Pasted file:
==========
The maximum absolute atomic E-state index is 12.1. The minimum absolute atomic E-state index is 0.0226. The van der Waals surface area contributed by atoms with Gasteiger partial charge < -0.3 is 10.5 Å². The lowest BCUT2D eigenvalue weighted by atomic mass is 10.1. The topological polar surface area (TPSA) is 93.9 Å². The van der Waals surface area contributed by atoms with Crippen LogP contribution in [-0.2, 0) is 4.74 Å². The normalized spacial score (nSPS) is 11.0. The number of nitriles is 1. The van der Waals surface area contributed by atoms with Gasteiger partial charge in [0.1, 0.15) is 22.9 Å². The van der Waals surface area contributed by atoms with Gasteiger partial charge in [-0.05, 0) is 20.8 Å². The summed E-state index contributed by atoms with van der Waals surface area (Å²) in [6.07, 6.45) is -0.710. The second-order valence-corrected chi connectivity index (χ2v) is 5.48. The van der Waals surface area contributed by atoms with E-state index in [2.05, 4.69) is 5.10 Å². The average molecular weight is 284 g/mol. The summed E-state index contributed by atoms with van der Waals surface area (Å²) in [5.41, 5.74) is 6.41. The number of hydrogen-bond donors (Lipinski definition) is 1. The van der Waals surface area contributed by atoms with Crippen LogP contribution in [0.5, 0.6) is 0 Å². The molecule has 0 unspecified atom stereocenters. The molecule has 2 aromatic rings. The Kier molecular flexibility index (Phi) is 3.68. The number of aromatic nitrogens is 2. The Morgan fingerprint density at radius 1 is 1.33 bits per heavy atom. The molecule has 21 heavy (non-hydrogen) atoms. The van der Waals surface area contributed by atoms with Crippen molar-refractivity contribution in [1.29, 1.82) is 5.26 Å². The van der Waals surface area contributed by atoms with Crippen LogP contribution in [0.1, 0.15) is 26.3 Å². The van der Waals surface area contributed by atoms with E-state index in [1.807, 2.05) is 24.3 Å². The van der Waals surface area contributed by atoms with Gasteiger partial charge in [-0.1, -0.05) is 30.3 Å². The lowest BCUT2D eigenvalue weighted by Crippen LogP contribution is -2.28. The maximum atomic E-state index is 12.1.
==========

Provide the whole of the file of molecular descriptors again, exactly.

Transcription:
The maximum absolute atomic E-state index is 12.1. The minimum absolute atomic E-state index is 0.0226. The van der Waals surface area contributed by atoms with Gasteiger partial charge < -0.3 is 10.5 Å². The lowest BCUT2D eigenvalue weighted by atomic mass is 10.1. The topological polar surface area (TPSA) is 93.9 Å². The van der Waals surface area contributed by atoms with Crippen LogP contribution in [-0.2, 0) is 4.74 Å². The normalized spacial score (nSPS) is 11.0. The number of nitriles is 1. The van der Waals surface area contributed by atoms with Gasteiger partial charge in [0.1, 0.15) is 22.9 Å². The van der Waals surface area contributed by atoms with Gasteiger partial charge in [-0.05, 0) is 20.8 Å². The summed E-state index contributed by atoms with van der Waals surface area (Å²) in [6.07, 6.45) is -0.710. The second-order valence-corrected chi connectivity index (χ2v) is 5.48. The van der Waals surface area contributed by atoms with E-state index in [2.05, 4.69) is 5.10 Å². The average molecular weight is 284 g/mol. The summed E-state index contributed by atoms with van der Waals surface area (Å²) in [5.41, 5.74) is 6.41. The number of hydrogen-bond donors (Lipinski definition) is 1. The van der Waals surface area contributed by atoms with Crippen LogP contribution in [0.5, 0.6) is 0 Å². The molecule has 0 unspecified atom stereocenters. The molecule has 2 aromatic rings. The Kier molecular flexibility index (Phi) is 3.68. The number of aromatic nitrogens is 2. The Morgan fingerprint density at radius 1 is 1.33 bits per heavy atom. The molecule has 21 heavy (non-hydrogen) atoms. The van der Waals surface area contributed by atoms with Crippen molar-refractivity contribution in [1.29, 1.82) is 5.26 Å². The van der Waals surface area contributed by atoms with Crippen LogP contribution in [0.1, 0.15) is 26.3 Å². The van der Waals surface area contributed by atoms with E-state index in [1.807, 2.05) is 24.3 Å². The van der Waals surface area contributed by atoms with Gasteiger partial charge in [-0.1, -0.05) is 30.3 Å². The lowest BCUT2D eigenvalue weighted by Crippen LogP contribution is -2.28. The maximum atomic E-state index is 12.1.